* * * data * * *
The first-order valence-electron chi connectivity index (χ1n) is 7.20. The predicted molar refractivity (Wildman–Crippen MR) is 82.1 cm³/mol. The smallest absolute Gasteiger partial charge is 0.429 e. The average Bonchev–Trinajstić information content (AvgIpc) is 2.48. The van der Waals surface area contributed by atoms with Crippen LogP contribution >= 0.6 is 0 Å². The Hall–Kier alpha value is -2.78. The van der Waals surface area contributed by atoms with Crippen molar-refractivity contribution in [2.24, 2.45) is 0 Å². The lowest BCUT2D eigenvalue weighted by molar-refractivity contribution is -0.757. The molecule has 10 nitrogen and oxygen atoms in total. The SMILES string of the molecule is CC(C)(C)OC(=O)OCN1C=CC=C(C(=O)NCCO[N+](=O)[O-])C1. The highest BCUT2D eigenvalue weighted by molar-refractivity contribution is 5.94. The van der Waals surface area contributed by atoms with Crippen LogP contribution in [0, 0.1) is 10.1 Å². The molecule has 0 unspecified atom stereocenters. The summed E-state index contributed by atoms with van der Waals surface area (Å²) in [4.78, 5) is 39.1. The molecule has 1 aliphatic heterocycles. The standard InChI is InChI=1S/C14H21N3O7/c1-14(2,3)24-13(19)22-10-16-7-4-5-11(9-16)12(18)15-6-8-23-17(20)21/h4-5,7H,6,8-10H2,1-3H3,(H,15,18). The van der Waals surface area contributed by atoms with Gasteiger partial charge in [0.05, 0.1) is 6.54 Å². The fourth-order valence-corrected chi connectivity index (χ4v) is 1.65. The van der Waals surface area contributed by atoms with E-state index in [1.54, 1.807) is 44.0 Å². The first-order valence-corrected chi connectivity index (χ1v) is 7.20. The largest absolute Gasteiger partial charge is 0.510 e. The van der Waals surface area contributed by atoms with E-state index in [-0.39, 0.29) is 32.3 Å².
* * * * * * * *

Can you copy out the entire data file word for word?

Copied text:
The first-order valence-electron chi connectivity index (χ1n) is 7.20. The predicted molar refractivity (Wildman–Crippen MR) is 82.1 cm³/mol. The smallest absolute Gasteiger partial charge is 0.429 e. The average Bonchev–Trinajstić information content (AvgIpc) is 2.48. The van der Waals surface area contributed by atoms with Crippen LogP contribution >= 0.6 is 0 Å². The Hall–Kier alpha value is -2.78. The van der Waals surface area contributed by atoms with Crippen molar-refractivity contribution in [2.24, 2.45) is 0 Å². The lowest BCUT2D eigenvalue weighted by molar-refractivity contribution is -0.757. The molecule has 10 nitrogen and oxygen atoms in total. The SMILES string of the molecule is CC(C)(C)OC(=O)OCN1C=CC=C(C(=O)NCCO[N+](=O)[O-])C1. The highest BCUT2D eigenvalue weighted by molar-refractivity contribution is 5.94. The van der Waals surface area contributed by atoms with Crippen LogP contribution in [0, 0.1) is 10.1 Å². The molecule has 0 unspecified atom stereocenters. The summed E-state index contributed by atoms with van der Waals surface area (Å²) in [4.78, 5) is 39.1. The molecule has 1 aliphatic heterocycles. The standard InChI is InChI=1S/C14H21N3O7/c1-14(2,3)24-13(19)22-10-16-7-4-5-11(9-16)12(18)15-6-8-23-17(20)21/h4-5,7H,6,8-10H2,1-3H3,(H,15,18). The van der Waals surface area contributed by atoms with Gasteiger partial charge in [0.05, 0.1) is 6.54 Å². The fourth-order valence-corrected chi connectivity index (χ4v) is 1.65. The van der Waals surface area contributed by atoms with E-state index in [1.54, 1.807) is 44.0 Å². The first-order valence-corrected chi connectivity index (χ1v) is 7.20. The largest absolute Gasteiger partial charge is 0.510 e. The van der Waals surface area contributed by atoms with E-state index in [-0.39, 0.29) is 32.3 Å².